COVID-19 May Be a Trigger for Myalgic Encephalomyelitis/Chronic Fatigue Syndrome
ALBANY, N.Y. (July 25, 2022) - UAlbany researcher Roxana Moslehi from the Department of Epidemiology and Biostatistics is conducting important investigations on myalgic encephalomyelitis/chronic fatigue syndrome (ME/CFS) to better understand the illness, including its potential connection to cancer, auto-immune disease, and long-haul COVID-19.
According to the CDC, 1 in thirteen adults in the U.S. have COVID-19 symptoms lasting three or more months after contracting the virus—a condition often referred to as “long COVID.” However, research suggests that long COVID is complex, and in some instances may not be COVID-19 at all, but rather ME/CFS—triggered by COVID-19.
ME/CFS is a complex disabling disorder with no known treatment. Between 25 and 50 percent of those with the illness are bed or housebound for extended periods of time, with overwhelming fatigue that does not diminish after resting and difficulty performing daily tasks. Prior to the COVID-19 pandemic, it was estimated that up to 3.4 million people in the US suffered from the illness—the range is large due to the difficulty in diagnosing the disease as it is often dismissed or assumed to be another disorder.
Since ME/CFS is believed to be triggered by the onset of an infectious illness, research suggests that COVID-19 may be a trigger for ME/CFS. The chronic long-haul COVID-19 symptoms that some people report as following the resolution of their acute illness have similarities to symptoms of ME/CFS, such as persistent fatigue, sleep dysfunction, cognitive impairment, impaired memory, and more.
“It is estimated that in the wake of the COVID-19 pandemic, more than 10 million new ME/CFS cases may be triggered around the world,” Moslehi explains. “This makes it urgent to identify risk factors and underlying biologic mechanisms for this condition along with its potential connection to COVID-19.”
Moslehi conducted a molecular epidemiologic investigation of ME/CFS (funded by an NIH research grant awarded to her) to better understand the illness, providing the most compelling evidence to date that ME/CFS may be an auto-immune disorder. She compared people who developed ME/CFS after having an infectious illness with a group of individuals without ME/CFS (called the control group). She looked at various intrinsic factors related to the participants’ health, such as personal history of allergy and asthma, and extrinsic or environmental factors such as exposure to contaminants. She also assessed the prevalence of illnesses such as auto-immune diseases and cancer in their families, levels of serum immune system markers such as cytokines, and molecular evidence of viral reactivation such as mono flare-ups.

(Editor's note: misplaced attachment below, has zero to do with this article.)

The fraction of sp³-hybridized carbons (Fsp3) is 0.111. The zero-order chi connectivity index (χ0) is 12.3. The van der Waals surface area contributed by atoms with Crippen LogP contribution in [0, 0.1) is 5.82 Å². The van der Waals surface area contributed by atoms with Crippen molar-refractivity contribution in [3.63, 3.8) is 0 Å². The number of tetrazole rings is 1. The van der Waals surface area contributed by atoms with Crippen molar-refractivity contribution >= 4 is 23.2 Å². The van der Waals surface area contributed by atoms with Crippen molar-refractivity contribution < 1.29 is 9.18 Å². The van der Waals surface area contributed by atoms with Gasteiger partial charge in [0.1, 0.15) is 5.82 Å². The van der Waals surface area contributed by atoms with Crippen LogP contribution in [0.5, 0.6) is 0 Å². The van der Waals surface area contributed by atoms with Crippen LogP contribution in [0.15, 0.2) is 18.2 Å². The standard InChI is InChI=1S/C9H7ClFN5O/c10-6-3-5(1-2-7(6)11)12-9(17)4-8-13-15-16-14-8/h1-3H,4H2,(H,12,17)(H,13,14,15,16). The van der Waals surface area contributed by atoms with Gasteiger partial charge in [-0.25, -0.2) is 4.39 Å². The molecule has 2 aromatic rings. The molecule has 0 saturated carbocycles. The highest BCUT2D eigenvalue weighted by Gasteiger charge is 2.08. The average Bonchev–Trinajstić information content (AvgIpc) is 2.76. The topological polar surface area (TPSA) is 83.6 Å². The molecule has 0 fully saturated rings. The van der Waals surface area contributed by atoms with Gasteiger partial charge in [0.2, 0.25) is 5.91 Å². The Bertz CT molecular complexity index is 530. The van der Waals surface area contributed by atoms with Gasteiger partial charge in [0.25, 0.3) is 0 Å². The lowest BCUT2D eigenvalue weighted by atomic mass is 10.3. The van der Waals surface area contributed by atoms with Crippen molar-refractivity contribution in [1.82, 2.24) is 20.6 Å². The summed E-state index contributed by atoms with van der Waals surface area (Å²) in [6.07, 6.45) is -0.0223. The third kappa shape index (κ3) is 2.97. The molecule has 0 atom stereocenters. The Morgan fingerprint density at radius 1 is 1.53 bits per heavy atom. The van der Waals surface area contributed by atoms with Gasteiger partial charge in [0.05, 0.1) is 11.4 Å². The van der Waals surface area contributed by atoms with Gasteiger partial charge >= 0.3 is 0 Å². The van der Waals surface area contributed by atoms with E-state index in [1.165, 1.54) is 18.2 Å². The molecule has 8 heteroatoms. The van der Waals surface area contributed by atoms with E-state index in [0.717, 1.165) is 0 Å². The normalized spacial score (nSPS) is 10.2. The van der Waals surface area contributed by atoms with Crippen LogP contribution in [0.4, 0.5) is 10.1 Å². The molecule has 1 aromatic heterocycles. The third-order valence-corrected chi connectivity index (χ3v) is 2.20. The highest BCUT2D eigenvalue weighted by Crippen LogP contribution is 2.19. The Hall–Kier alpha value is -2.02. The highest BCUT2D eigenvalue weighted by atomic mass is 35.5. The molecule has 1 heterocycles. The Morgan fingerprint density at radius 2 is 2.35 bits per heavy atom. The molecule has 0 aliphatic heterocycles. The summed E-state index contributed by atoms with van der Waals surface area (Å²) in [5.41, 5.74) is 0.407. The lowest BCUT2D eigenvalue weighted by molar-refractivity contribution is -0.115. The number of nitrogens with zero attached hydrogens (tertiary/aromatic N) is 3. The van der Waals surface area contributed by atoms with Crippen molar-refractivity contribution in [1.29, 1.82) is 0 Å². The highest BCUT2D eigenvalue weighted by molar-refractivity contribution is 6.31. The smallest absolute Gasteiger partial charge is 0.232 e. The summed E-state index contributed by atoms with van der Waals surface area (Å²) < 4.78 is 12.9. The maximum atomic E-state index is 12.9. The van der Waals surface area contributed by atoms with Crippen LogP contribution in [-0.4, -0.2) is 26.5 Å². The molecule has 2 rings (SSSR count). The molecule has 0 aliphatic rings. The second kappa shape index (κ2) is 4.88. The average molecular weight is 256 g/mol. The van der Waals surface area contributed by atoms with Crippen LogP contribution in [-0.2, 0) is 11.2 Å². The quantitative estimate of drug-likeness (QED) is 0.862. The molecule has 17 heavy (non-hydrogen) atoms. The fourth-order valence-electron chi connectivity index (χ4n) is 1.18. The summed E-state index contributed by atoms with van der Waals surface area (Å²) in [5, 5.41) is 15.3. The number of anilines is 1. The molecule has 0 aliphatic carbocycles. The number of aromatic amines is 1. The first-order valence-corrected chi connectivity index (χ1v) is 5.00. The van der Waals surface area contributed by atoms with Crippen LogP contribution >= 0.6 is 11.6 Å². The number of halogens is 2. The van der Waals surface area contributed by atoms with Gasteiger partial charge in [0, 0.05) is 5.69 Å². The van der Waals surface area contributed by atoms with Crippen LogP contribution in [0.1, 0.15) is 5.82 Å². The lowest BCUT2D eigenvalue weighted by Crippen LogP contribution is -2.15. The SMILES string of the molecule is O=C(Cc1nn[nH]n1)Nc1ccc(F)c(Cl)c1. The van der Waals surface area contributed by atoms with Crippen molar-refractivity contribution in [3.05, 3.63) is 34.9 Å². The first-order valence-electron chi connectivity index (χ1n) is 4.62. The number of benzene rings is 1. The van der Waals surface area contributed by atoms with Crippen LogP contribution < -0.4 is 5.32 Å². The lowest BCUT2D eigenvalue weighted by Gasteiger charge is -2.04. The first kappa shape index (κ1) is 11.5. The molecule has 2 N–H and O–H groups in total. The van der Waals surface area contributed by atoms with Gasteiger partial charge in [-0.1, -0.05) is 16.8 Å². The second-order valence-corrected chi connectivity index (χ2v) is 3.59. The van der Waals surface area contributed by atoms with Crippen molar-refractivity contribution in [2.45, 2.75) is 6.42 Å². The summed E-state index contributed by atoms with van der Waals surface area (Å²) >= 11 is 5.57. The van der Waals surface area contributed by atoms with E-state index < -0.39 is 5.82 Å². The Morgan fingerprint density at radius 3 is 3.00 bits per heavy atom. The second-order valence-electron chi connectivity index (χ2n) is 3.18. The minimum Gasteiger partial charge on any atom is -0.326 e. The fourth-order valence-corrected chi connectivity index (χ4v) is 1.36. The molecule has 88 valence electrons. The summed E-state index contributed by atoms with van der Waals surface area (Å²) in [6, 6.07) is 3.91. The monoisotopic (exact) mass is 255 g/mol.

The study, published in the proceedings of the American Society of Human Genetics (ASHG), the International Genetic Epidemiology Society (IGES) and the American Association for Cancer Research (AACR), found that those with ME/CFS were five times more likely to have a family history of auto-immune diseases than the control group. ME/CFS was also associated with an increased risk of early-onset cancer (diagnosed before 60 years old) among the first-degree relatives. ME/CFS was associated with certain risk factors such as a history of allergies requiring medication and exposure to contaminants. The analysis by the Moslehi lab also identified a panel of cytokines that predict the risk of ME/CFS with high accuracy. A couple of the identified cytokines are involved in inflammatory processes and have been linked to other auto-immune diseases.
“Our multidimensional analysis of pedigree, epidemiologic, and molecular data not only provides the most objective evidence to date that ME/CFS may be an auto-immune disease— it provides etiologic clues and leads for prevention” says Moslehi. “In addition, our results may enable defining a subset of COVID-19 patients, who are at risk of developing long COVID or ME/CFS, for targeted monitoring and/or therapy.”
More recently, Moslehi, in collaboration with her colleagues at the NIH, obtained two additional NIH (intramural) grants to continue her research on ME/CFS. Through these grants, the DNA and RNA of ME/CFS cases and controls have been sequenced and will be analyzed to identify genes and genetic variations that are associated with ME/CFS.
“The ultimate goal is to conduct an integrative analysis of multi-omics (genomics, proteomics, transcriptomics) data to gain deeper insight into the biologic mechanisms of ME/CFS and identify druggable targets for ME/CFS therapy,” she says.